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Alarm bells sounding for Everton

Everton
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A time for celebrations?

Only a handful of days remain of Schalke's one-hundredth year. Was it a good centennial? Let's see.

Schalke began their jubilee year in perfect fashion, winning at rivals Dortmund thanks to a last-minute goal by the Dane Ebbe Sand ­ a fans' favourite who'd been going through a barren spell.

That win was particularly nice because it meant Schalke also overtook Dortmund in the standings, rising to sixth place after 18 rounds. But three of the next four matches finished scoreless, and by the time the big party came around ­ on May 4 ­ Schalke's fans had to face the fact they couldn't gain any ground and would end the seaon not only behind Dortmund, but also behind small neighbours Bochum.

Three weeks later, there was the Champions League final, played in Gelsenkirchen in part because of Schalke's birthday. It generated a revenue of more than 26m Euros for the city and the region and certainly did what it was meant to do: carry the name of the club and the city it represents into the world.

But it wasn't quite the occasion it should have been. There was no Real Madrid on hand, no Manchester United or one of the glamorous Italian giants.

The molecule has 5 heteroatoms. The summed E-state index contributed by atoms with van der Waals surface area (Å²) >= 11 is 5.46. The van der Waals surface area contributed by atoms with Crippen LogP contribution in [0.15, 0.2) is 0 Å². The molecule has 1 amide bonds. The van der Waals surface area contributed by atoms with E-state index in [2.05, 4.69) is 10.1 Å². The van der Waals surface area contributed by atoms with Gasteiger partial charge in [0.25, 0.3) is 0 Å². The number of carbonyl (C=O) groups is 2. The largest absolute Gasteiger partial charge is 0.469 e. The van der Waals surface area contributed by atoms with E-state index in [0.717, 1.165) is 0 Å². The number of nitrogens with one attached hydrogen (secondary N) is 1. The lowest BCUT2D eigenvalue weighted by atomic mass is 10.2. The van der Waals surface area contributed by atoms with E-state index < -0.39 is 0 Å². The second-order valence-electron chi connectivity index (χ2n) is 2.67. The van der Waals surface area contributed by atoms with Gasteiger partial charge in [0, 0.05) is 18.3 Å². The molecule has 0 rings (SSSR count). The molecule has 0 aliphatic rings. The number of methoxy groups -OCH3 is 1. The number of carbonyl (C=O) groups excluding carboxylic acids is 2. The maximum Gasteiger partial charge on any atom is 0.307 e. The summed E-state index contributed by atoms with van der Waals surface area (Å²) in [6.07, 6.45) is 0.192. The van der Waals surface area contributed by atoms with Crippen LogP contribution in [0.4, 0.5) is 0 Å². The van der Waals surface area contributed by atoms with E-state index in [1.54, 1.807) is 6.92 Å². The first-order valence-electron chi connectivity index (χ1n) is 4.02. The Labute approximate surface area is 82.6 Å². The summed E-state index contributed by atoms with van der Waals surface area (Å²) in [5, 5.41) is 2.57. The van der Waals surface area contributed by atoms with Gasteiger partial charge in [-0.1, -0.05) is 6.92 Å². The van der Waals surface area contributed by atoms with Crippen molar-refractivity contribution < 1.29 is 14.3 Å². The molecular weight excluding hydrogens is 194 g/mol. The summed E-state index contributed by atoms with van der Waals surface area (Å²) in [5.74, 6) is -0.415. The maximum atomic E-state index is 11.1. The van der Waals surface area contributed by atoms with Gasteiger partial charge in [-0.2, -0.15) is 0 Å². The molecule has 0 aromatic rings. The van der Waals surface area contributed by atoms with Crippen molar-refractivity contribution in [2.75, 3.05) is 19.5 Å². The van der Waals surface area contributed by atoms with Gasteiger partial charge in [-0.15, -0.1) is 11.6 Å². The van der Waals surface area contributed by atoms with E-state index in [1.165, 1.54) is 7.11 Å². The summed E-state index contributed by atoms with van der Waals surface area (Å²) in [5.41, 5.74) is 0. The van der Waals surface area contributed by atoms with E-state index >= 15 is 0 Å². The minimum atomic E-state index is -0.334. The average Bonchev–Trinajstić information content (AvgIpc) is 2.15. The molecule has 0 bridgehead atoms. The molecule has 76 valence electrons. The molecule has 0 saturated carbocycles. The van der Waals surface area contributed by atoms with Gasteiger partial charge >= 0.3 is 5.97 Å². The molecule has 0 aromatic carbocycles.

On top of that, the game between Monaco and Porto turned out to be such a one-sided affair that mighty few people outside of Portugal will forever fondly remember this balmy night in Gelsenkirchen.

Then the new season reared its friendly face. Schalke, which the noted magazine Stern rightfully calls 'the most legendary football club in Germany', hadn't won a national championship since 1958. But there was hope.

New arrivals included Ailton, who'd just lifted the Golden Boot, and two of the league's best and most consistent defensive players, the Serb Mladen Krstajic and the Brazilian Marcelo Bordon.

Another well-known man was at the helm, coach Jupp Heynckes. But even before things had gone underway, kicker magazine sceptically predicted: 'Schalke face another turbulent year. But the quality of the squad should suffice to qualify for the UEFA Cup.'